Alt title: Uchiage Hanabi, Shita Kara Miru ka? Yo Kara Miru ka?

Movie (1 ep x 90 min)
3.113 out of 5 from 3,508 votes
Rank #13,158

Shy Norimichi and fast-talking Yusuke, are goo-goo-eyed over the same elusive classmate, Nazuna. But Nazuna, unhappy over her mother's decision to remarry and leave their countryside town, plans to run away and has secretly chosen Norimichi to accompany her. When things don't go as planned, Norimichi discovers that a glowing multi-color ball found in the sea has the power to reset the clock and give them a second chance to be together. But each reset adds new complications and takes them farther and farther away from the real world - until they risk losing sight of reality altogether.

Source: GKids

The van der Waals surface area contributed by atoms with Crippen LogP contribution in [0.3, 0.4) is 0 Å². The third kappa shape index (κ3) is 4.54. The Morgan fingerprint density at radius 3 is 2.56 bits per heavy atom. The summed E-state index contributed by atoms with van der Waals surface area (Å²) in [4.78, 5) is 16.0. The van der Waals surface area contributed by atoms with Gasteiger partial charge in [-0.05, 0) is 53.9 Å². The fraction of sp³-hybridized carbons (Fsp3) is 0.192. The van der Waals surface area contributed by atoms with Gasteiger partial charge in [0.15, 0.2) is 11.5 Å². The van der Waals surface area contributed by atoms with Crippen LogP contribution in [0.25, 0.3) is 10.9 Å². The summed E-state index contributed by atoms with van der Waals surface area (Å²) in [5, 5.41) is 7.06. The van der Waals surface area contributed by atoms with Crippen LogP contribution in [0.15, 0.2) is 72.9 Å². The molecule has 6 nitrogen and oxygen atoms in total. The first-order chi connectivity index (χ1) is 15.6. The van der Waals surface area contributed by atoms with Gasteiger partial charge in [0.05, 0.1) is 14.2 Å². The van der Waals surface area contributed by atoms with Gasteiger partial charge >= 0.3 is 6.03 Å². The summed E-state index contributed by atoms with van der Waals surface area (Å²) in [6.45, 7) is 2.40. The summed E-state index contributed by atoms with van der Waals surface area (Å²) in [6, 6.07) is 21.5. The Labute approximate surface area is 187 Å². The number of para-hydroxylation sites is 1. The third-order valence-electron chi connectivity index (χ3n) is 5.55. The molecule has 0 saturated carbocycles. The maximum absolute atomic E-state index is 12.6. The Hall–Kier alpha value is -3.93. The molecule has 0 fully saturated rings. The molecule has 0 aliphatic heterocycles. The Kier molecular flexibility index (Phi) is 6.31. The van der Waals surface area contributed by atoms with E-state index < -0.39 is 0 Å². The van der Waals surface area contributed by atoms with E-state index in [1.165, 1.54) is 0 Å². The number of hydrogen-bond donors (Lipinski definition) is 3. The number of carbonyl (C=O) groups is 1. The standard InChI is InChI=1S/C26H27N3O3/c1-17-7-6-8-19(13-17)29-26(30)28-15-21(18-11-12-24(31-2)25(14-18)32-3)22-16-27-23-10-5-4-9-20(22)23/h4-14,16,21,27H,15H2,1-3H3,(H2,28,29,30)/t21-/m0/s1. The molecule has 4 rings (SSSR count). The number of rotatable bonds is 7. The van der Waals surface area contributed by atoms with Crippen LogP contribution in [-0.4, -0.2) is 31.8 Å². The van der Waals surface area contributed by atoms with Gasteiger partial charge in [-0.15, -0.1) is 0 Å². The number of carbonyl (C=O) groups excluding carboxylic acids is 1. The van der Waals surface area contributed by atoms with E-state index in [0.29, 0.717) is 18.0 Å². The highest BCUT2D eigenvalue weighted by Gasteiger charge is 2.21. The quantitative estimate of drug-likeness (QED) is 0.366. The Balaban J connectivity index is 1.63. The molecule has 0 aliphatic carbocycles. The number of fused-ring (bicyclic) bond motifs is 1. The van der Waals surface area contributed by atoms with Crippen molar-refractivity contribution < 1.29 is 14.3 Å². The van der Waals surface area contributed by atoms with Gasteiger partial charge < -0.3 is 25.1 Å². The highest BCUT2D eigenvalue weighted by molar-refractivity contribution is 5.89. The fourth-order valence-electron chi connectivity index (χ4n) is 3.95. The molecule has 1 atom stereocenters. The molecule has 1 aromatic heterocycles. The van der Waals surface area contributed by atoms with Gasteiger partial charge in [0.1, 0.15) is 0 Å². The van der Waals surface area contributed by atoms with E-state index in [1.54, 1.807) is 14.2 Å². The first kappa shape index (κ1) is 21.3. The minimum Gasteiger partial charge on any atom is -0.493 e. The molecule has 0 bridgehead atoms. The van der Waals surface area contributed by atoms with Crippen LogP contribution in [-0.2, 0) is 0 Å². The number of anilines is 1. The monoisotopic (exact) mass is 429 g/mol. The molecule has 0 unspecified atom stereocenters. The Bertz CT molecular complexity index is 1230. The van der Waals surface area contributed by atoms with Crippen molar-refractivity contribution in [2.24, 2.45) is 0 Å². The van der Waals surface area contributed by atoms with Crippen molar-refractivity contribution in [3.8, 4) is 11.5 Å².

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If they made The Girl Who Lept Through Time out of the discarded animation cells from one of the lesser Monogatari seasons, Fireworks would be the result. Apologies for the spoiler by implication, there, but this one aspect of the plot needs to be revealed to potential viewers up front to adequately advise (warn?) them about what they are getting themselves into: this is a time travel story. Of sorts. It’s a romance, also of sorts, but the time travel element is what makes the plot the plot. Not that you will discover this until a third of the movie has gone by, and you have questioned why something with so many hints of sweet (if not terribly unique) love story is so frightfully dull and, crucially, averse to getting to the part with the love story. The reason, of course, is the need to establish a baseline from which the subsequent iterations of the same events will deviate as our protagonist tries to adjust things down the path of his preference. Not that you particularly care, of course, because the protagonist and the immediate supporting cast are different shades of beige--and not even particularly worthwhile shades of beige. There is no time granted to giving them depth, let alone even simple surface traits to fill in around ourselves as we learn who they are by what they do throughout the movie. Nazuna, our female lead, is perhaps the only one with a hint of complexity about her, but her sheer functionality as the excuse for what transpires blots out that potential and makes her immediately less memorable than the tertiary male classmates used to pad out the C-plot, in that, at the very least, they are recognizably repetitive in how they respond to literally everything. And it isn’t particularly interesting to look at, either. Fireworks is both too long and too short, caught between wanting to tell a tale of diverging realities in pursuit of love, and a simple story about the impulsiveness and exhilaration of youthful romance. Either story has potential (especially, the latter), but neither aspect is given its due, resulting in a 90-minute mashup of two tenuously connected ideas that is more high concept than highly conceived. It’s dull. It’s uneven. It’s the wrong kind of weird. And, ultimately, it isn’t worth the time--no matter which way you look at it.

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